The Future of the IKRPG

Yesterday, the books from our most recently crowdfunded expansion for the Iron Kingdoms RPG arrived in our warehouse. The excitement that comes with the arrival of a freshly printed book has never waned, even after 23 years; we can’t wait to crack the cases open, rifle the pages, smell the ink. And there is the immense satisfaction from knowing we’ll soon be delivering these books, the product of our creative passion, to the people who have faithfully and generously supported our efforts. Best of all, once we ship this latest expansion of a world we spend more time in than the real one, we’re poised to do it all again with the next project that we’re eager to unveil. But yesterday, the excitement that accompanies a delivery of our latest work was overshadowed by a deep uncertainty regarding what comes next.

By now, if you are part of the expansive TTRPG community, you have most likely heard that change is in the air. Like many of you, we are waiting to see exactly how that change will play out. The product that launched Privateer Press 23 years ago—the first chapter of The Witchfire Trilogy—was among the early wave of D&D 3rd Edition OGL products that would both benefit from the rebirth of Dungeons & Dragons as well as help extend its reach and dominance as the preeminent roleplaying game system. Had it not been for the existence of the OGL at that time, we never would have considered creating the product that would become the foundation of a setting that would grow into a library of content over nearly two dozen years. As it has for many publishers of all shapes and sizes, the OGL provided an avenue to bring our creative aspirations to an enthusiastic and supportive community of RPG players, allowing us to find our people and to nurture something from the kernel of an idea to an expansive world that has connected us with brilliant creators and an inspiring community of players across the globe. It was the shared love of dungeon spelunking, dragon slaying, and the freedom to thrive without boundaries in the pursuit of our dreams under the OGL that provided the opportunity to do what we do today.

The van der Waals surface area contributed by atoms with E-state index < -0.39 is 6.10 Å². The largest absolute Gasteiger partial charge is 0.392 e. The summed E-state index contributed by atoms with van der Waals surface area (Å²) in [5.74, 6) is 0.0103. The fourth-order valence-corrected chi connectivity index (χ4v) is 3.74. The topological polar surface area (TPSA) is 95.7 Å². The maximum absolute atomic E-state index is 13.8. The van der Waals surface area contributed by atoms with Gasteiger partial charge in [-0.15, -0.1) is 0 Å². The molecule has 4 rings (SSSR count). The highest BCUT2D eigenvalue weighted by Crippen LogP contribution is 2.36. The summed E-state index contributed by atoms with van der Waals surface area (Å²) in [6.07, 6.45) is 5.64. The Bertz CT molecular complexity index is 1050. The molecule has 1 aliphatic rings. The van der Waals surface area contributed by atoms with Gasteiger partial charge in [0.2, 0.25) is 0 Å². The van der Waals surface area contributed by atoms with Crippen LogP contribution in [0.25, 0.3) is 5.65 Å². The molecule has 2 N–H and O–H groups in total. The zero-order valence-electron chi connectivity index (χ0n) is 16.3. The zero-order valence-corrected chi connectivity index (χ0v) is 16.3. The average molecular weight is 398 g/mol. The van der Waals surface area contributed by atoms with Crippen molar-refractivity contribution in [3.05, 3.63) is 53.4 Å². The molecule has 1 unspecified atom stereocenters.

Had the OGL taxed our efforts, restricted our creativity, put a ceiling on our ambitions, or presented a path that could be taken away in an instant, we never would have pursued this endeavor. There would be no Iron Kingdoms today. And so, as we evaluate the changing landscape ahead, it is the risk posed to the future of the Iron Kingdoms, and more important, those invested in them, that we must weigh.

First and foremost, forever, our commitment is to the people who support our efforts. With you, we have a sacred covenant: the privilege to indulge our imaginations as a livelihood is afforded only as long as you are delighted by our labors. If we fail our supporters, then we cease to be relevant. We cannot exist. Whatever path we take ahead will be guided by our commitment to delivering an experience our players desire. If we cannot continue to publish under the current terms of the OGL, then our promise is to find the best way to deliver new content that rewards the investment our supporters have made in our products so far.

The value in the OGL has never been about tapping into a free game system. The advantage to publishing under the OGL is about reaching a community that speaks a common language. This language gives players the ability to explore realms far and wide without restriction. It gives publishers the ability to introduce players to new worlds without the friction of learning a whole new language. The OGL provides the infrastructure for an ecosystem that supports community, creators, and ultimately, its origin. We are hopeful that a path will avail itself that allows this wonderful ecosystem to continue to thrive. If denied that possibility, we will follow the community that has endowed us with the chance to live as creators, we will find a way to deliver to our supporters, and we will support a future where creators have no boundaries.


Thank you for your support.

—Matt Wilson

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